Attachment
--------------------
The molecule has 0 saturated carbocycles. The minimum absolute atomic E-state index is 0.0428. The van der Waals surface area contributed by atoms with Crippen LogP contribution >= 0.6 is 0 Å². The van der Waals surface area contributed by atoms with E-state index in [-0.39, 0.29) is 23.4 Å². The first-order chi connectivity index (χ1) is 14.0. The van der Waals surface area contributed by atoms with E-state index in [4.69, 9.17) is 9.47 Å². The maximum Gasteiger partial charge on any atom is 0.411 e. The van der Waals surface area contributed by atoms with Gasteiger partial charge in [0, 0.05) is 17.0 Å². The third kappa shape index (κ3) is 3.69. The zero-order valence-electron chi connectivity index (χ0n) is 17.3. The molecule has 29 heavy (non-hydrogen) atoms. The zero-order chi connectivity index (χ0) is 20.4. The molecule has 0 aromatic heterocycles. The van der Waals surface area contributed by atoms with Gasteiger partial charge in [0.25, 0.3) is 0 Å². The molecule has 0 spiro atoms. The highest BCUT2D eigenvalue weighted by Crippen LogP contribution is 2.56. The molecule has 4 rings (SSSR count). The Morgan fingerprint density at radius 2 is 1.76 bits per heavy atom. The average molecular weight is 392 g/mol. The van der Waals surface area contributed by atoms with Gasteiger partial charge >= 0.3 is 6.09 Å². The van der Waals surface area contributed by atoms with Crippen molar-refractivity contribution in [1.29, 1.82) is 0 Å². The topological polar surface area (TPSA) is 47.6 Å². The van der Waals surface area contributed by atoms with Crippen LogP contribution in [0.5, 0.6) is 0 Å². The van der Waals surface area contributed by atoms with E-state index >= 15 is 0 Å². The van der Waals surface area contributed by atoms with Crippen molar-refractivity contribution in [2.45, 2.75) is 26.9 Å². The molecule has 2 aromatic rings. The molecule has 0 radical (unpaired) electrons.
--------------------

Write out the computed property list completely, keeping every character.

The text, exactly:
The molecule has 0 saturated carbocycles. The minimum absolute atomic E-state index is 0.0428. The van der Waals surface area contributed by atoms with Crippen LogP contribution >= 0.6 is 0 Å². The van der Waals surface area contributed by atoms with E-state index in [-0.39, 0.29) is 23.4 Å². The first-order chi connectivity index (χ1) is 14.0. The van der Waals surface area contributed by atoms with E-state index in [4.69, 9.17) is 9.47 Å². The maximum Gasteiger partial charge on any atom is 0.411 e. The van der Waals surface area contributed by atoms with Gasteiger partial charge in [0, 0.05) is 17.0 Å². The third kappa shape index (κ3) is 3.69. The zero-order valence-electron chi connectivity index (χ0n) is 17.3. The molecule has 29 heavy (non-hydrogen) atoms. The zero-order chi connectivity index (χ0) is 20.4. The molecule has 0 aromatic heterocycles. The van der Waals surface area contributed by atoms with Gasteiger partial charge in [0.25, 0.3) is 0 Å². The molecule has 0 spiro atoms. The highest BCUT2D eigenvalue weighted by Crippen LogP contribution is 2.56. The molecule has 4 rings (SSSR count). The Morgan fingerprint density at radius 2 is 1.76 bits per heavy atom. The average molecular weight is 392 g/mol. The van der Waals surface area contributed by atoms with Gasteiger partial charge >= 0.3 is 6.09 Å². The van der Waals surface area contributed by atoms with Crippen molar-refractivity contribution in [1.29, 1.82) is 0 Å². The topological polar surface area (TPSA) is 47.6 Å². The van der Waals surface area contributed by atoms with Crippen LogP contribution in [0.5, 0.6) is 0 Å². The van der Waals surface area contributed by atoms with E-state index >= 15 is 0 Å². The van der Waals surface area contributed by atoms with Crippen molar-refractivity contribution in [2.45, 2.75) is 26.9 Å². The molecule has 2 aromatic rings. The molecule has 0 radical (unpaired) electrons.